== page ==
Two Judges also commented on the variability of speed between their colleagues. They were clear that they were not critiquing the “quality of the decision” but simply the fact that some judges worked faster than others:

Some will have more difficulty deciding than others. And often it’s not the decision that’s so difficult, it’s the reasoning. And you’ll get some judges who will want to polish and polish and polish, so they give a perfect diamond decision, if there is such a thing. And actually there isn’t, there isn’t such a thing. Then you’ll get others who’ll just say “No, this is fine. Out it goes.” (Judge)

These Judges accept that some judgments take longer to write; rather, their concern was that some of their colleagues took considerable time “turn[ing] over every stone” without necessarily improving the quality of the judgment ultimately delivered. One of the Judges suggested that a person’s ability to deliver prompt decisions should be taken into account when appointing Judges: “There needs to be some kind of an inquiry made as to, does this lawyer [who is being considered for appointment] get on with his or her work and make decisions and get cases through.”

  1. Judgment delivery times have improved

Several lawyers commented there had been major improvements over the last ten years in the time to deliver judgments:

I agree it’s got much better and they put, they’ve tried to put timeframes around themselves but I still don’t know whether judges are actually being given enough time off sitting. (Judge)

These improvements were contrasted to wait times in the Human Rights Review Tribunal and the Employment Court, which were identified as jurisdictions with particularly long delays. The improved times in the High Court were largely attributed to the protocols on judgment delivery time.169 An Associate Judge also commented that the lists that are circulated among the judges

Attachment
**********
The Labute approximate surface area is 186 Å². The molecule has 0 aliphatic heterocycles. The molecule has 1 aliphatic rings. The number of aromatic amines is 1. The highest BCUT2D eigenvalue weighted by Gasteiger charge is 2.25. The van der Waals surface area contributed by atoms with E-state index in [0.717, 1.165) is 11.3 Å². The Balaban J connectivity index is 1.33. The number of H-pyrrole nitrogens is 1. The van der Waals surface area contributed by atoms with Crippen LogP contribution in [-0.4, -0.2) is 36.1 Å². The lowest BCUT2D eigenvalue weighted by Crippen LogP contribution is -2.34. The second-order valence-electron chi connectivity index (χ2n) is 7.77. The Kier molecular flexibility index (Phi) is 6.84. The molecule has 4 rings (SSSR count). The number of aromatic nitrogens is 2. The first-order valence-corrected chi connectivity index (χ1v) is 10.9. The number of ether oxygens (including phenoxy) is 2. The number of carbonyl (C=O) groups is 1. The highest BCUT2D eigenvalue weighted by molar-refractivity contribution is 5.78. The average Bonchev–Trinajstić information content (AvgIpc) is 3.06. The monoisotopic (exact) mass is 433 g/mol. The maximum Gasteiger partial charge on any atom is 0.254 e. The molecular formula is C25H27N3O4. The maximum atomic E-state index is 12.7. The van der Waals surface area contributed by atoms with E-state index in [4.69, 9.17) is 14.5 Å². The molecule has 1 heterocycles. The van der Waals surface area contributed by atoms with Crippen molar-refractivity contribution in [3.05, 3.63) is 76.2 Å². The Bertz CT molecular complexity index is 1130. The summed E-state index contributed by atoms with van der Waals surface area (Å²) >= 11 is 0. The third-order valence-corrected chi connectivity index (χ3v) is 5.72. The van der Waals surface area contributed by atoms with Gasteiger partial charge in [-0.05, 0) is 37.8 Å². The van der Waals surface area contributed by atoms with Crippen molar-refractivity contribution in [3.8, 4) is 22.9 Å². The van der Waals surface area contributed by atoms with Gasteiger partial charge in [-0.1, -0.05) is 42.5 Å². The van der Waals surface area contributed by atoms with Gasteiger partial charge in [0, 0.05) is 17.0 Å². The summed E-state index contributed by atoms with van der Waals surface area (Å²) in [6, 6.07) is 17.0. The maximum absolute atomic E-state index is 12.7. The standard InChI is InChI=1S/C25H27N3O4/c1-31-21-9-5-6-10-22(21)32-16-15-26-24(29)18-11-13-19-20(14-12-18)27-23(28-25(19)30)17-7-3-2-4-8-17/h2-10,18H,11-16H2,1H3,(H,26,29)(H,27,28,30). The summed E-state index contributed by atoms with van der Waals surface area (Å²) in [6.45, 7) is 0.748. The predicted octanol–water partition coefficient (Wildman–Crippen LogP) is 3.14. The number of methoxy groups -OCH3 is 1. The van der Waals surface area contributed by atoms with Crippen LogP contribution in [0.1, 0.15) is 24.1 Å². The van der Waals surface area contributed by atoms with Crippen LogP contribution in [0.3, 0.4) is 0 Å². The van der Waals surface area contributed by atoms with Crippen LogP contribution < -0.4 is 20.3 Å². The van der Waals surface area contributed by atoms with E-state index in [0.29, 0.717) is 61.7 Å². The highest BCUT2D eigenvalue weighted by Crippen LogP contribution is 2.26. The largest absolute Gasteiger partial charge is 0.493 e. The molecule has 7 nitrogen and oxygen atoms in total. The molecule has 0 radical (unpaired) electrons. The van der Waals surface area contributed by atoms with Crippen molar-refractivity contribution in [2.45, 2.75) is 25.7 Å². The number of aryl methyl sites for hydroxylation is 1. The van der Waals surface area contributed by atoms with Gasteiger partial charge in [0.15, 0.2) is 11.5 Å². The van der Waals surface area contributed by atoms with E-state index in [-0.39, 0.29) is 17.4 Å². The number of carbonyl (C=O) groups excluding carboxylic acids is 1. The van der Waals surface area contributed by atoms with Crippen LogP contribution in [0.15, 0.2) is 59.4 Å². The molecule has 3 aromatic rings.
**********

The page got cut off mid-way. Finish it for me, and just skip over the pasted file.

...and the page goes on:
168 Mark Ramseyer "Talent matters: Judicial productivity and speed in Japan" (2012) 32(1) International Review of Law and Economics 38, found that speed of judgment writing correlates with apparent intellectual ability and effort. 169 See discussion on time standards at p. 13.

showing the judge’s name and the outstanding judgments was helpful: “It reminds judges of the importance of getting their judgments out and if they feel some humiliation or embarrassment because they don’t meet the required standard then well so be it.”

  1. Impact of delays in delivering judgments

Even if there are delays in delivering judgments, delays at this point in proceedings can only explain delay in a minority of cases. Only 10 per cent of our Phase II sample was disposed by way of substantive judgment; we have many other examples of cases that took a long time to resolve but were not finalised by a substantive hearing (i.e. discontinued or settled). In fact, 44 of these cases (of 80) fell within the same range of length for the cases involving a substantive trial; and two cases exceeded the range (range: cases with substantive trial = 205 – 1412 days; cases without substantive trial = 2 – 1714 days). Cases can take still a very long time to resolve, even without a substantive trial and a written judgment. Nevertheless, there is some evidence that delays in the delivery of judgments is a delaying factor in some cases.

C. Appeals and Related Cases

Waiting for appeal decisions (e.g. to the Court of Appeal on interlocutory matters,170 or a High Court Judge following the decision of an Associate Judge) can also extend the life of a case. Courts do not operate in isolation; a delay in one court can have unavoidable consequences for another. The following example illustrates the interdependent nature of the court system: